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Constaninos Sioutas, Ph.D. typically conducts air pollution research on polluted highway roadsides or near running diesel engines. But a recent project lured him to a much more refined location— face to face with Leonardo da Vinci’s, The Last Supper.
Sioutas is a co-director of the Southern California Particle Center, a consortium of universities researching air pollution. The Center is funded by a multimillion-dollar EPA grant. Sioutas’ current research focuses on exposure to mobile air pollution sources and their potential toxicity, begging the question—what in the world does he have to do with da Vinci?
I got the chance to ask him in person when I traveled to his laboratory in October. As it turns out, over years of conducting air pollution research through EPA grants, Sioutas developed several new scientific instruments for capturing air particles and measuring their properties. One of these instruments, a Personal Cascade Impactor Sampler separates airborne particles by size and allows for analysis of the particles’ toxic content.
After developing this new technology, Sioutas started to think outside the box. What if this instrument could be used to understand how exposure to air and particle settling would affect the color longevity of a painting such as, say, The Last Supper?
Sioutas traveled to Milan to present a research proposal to The Last Supper’s curator, Dr. Alberto Artioli, asking just that question. He proposed to use his Impactor to take a series of measurements both inside and outside the legendary Refettorio, where the mural is on display.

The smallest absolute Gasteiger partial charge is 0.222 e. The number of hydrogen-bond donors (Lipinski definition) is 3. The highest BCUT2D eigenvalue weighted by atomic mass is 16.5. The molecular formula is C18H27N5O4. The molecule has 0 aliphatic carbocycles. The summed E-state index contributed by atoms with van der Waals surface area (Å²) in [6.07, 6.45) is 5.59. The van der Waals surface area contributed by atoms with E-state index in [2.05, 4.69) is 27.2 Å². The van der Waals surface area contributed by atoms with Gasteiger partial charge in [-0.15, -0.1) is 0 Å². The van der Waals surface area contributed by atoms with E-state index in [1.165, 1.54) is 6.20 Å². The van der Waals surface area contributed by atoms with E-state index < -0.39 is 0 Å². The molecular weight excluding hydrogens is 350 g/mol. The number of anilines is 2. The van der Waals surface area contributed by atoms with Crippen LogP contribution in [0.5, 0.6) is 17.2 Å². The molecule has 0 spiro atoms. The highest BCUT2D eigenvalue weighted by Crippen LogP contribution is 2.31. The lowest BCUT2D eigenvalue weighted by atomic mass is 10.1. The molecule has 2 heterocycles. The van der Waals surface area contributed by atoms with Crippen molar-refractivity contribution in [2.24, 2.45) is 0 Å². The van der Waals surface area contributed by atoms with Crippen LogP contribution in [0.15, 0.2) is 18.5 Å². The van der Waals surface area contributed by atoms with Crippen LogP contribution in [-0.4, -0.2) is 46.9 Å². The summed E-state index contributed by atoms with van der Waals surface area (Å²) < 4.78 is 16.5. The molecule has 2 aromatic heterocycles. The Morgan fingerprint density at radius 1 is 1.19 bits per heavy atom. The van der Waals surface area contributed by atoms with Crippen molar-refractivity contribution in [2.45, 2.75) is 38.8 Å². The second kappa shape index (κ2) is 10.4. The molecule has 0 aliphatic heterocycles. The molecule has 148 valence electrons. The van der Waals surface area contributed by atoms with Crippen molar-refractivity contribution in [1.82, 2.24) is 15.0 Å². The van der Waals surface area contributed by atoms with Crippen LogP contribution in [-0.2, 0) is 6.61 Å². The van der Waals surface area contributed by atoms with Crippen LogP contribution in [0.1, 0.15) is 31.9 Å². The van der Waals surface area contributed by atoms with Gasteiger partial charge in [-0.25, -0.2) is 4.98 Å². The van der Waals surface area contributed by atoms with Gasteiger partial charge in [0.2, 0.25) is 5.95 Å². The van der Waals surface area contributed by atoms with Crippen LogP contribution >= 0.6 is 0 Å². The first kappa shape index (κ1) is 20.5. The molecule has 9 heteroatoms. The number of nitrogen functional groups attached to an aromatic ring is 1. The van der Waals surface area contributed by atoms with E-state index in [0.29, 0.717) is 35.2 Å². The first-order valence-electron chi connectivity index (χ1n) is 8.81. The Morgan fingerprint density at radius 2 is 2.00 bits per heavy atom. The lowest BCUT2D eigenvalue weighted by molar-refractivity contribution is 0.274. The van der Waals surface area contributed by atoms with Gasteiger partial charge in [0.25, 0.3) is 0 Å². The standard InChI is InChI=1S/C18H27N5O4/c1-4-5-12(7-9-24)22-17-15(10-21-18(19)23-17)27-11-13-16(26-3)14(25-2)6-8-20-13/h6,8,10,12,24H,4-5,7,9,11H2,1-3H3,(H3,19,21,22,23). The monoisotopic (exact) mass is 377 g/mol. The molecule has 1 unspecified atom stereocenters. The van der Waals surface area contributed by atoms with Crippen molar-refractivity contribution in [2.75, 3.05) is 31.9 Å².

Dr. Artioli was “positively impressed” and accepted Sioutas’ proposal. One goal of the project will be to determine the sources of particles settling on the painting, down to such diminutive possibilities as erosion from visitors’ shoes and clothing fibers, in addition to outdoor sources like traffic exhaust.
“It is really an amazing experience,” Sioutas said, beaming, “getting to apply these instruments for such a different task.” According to the project proposal, the study will draw conclusions about “the degradation risks to the Leonardo da Vinci’s painting.”
Read more about the EPA-funded research for developing the Personal Cascade Impactor Sampler at http://cfpub.epa.gov/ncer_abstracts/index.cfm/fuseaction/display.abstractDetail/abstract/5835
About the Author: Becky Fried is a student contractor with EPA’s National Center for Environmental Research, part of the Office of Research and Development. Her “OnAir” Science Wednesday posts chronicle EPA-funded research on clean air.